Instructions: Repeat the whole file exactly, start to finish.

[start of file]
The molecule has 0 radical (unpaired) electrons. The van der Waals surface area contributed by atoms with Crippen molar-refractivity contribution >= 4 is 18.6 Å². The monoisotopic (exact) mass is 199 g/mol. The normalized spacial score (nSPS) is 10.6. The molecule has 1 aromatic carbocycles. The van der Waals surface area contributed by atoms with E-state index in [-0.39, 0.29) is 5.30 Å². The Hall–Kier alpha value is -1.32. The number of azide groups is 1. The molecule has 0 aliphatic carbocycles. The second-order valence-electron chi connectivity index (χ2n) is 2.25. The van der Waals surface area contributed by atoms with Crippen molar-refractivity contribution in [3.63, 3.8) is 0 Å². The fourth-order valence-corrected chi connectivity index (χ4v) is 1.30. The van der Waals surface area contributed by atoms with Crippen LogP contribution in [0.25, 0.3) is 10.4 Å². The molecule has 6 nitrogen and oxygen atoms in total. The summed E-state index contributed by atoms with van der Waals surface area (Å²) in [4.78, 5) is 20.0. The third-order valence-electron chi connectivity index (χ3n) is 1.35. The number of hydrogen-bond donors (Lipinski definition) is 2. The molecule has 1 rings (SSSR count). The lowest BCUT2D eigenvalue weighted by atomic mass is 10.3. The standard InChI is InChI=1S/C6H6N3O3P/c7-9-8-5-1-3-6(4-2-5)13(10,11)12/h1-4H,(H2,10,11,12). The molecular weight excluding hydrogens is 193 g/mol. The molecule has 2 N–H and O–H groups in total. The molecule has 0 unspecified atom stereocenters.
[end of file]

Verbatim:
The molecule has 0 radical (unpaired) electrons. The van der Waals surface area contributed by atoms with Crippen molar-refractivity contribution >= 4 is 18.6 Å². The monoisotopic (exact) mass is 199 g/mol. The normalized spacial score (nSPS) is 10.6. The molecule has 1 aromatic carbocycles. The van der Waals surface area contributed by atoms with E-state index in [-0.39, 0.29) is 5.30 Å². The Hall–Kier alpha value is -1.32. The number of azide groups is 1. The molecule has 0 aliphatic carbocycles. The second-order valence-electron chi connectivity index (χ2n) is 2.25. The van der Waals surface area contributed by atoms with Crippen molar-refractivity contribution in [3.63, 3.8) is 0 Å². The fourth-order valence-corrected chi connectivity index (χ4v) is 1.30. The van der Waals surface area contributed by atoms with Crippen LogP contribution in [0.25, 0.3) is 10.4 Å². The molecule has 6 nitrogen and oxygen atoms in total. The summed E-state index contributed by atoms with van der Waals surface area (Å²) in [4.78, 5) is 20.0. The third-order valence-electron chi connectivity index (χ3n) is 1.35. The number of hydrogen-bond donors (Lipinski definition) is 2. The molecule has 1 rings (SSSR count). The lowest BCUT2D eigenvalue weighted by atomic mass is 10.3. The standard InChI is InChI=1S/C6H6N3O3P/c7-9-8-5-1-3-6(4-2-5)13(10,11)12/h1-4H,(H2,10,11,12). The molecular weight excluding hydrogens is 193 g/mol. The molecule has 2 N–H and O–H groups in total. The molecule has 0 unspecified atom stereocenters.